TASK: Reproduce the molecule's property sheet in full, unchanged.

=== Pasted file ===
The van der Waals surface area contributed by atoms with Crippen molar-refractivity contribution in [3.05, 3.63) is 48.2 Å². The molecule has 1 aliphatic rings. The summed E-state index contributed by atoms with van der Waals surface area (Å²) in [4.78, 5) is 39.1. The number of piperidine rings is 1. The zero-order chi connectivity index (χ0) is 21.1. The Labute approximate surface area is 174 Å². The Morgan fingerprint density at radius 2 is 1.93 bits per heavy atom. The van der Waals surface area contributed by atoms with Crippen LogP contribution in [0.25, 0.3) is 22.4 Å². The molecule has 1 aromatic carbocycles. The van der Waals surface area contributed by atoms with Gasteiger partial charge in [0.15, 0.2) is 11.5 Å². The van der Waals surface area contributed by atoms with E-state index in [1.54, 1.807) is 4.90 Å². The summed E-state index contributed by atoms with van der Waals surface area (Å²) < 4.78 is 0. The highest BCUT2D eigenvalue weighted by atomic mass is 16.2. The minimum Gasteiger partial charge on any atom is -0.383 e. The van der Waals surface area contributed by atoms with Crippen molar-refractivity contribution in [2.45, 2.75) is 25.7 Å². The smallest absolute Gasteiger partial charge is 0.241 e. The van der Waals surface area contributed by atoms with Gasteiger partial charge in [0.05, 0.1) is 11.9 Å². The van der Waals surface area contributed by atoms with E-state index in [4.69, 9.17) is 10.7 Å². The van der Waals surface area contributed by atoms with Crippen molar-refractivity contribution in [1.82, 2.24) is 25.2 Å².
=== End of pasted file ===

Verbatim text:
The van der Waals surface area contributed by atoms with Crippen molar-refractivity contribution in [3.05, 3.63) is 48.2 Å². The molecule has 1 aliphatic rings. The summed E-state index contributed by atoms with van der Waals surface area (Å²) in [4.78, 5) is 39.1. The number of piperidine rings is 1. The zero-order chi connectivity index (χ0) is 21.1. The Labute approximate surface area is 174 Å². The Morgan fingerprint density at radius 2 is 1.93 bits per heavy atom. The van der Waals surface area contributed by atoms with Crippen LogP contribution in [0.25, 0.3) is 22.4 Å². The molecule has 1 aromatic carbocycles. The van der Waals surface area contributed by atoms with Gasteiger partial charge in [0.15, 0.2) is 11.5 Å². The van der Waals surface area contributed by atoms with E-state index in [1.54, 1.807) is 4.90 Å². The summed E-state index contributed by atoms with van der Waals surface area (Å²) < 4.78 is 0. The highest BCUT2D eigenvalue weighted by atomic mass is 16.2. The minimum Gasteiger partial charge on any atom is -0.383 e. The van der Waals surface area contributed by atoms with Crippen molar-refractivity contribution in [2.45, 2.75) is 25.7 Å². The smallest absolute Gasteiger partial charge is 0.241 e. The van der Waals surface area contributed by atoms with Gasteiger partial charge in [0.05, 0.1) is 11.9 Å². The van der Waals surface area contributed by atoms with E-state index in [4.69, 9.17) is 10.7 Å². The van der Waals surface area contributed by atoms with Crippen molar-refractivity contribution in [1.82, 2.24) is 25.2 Å².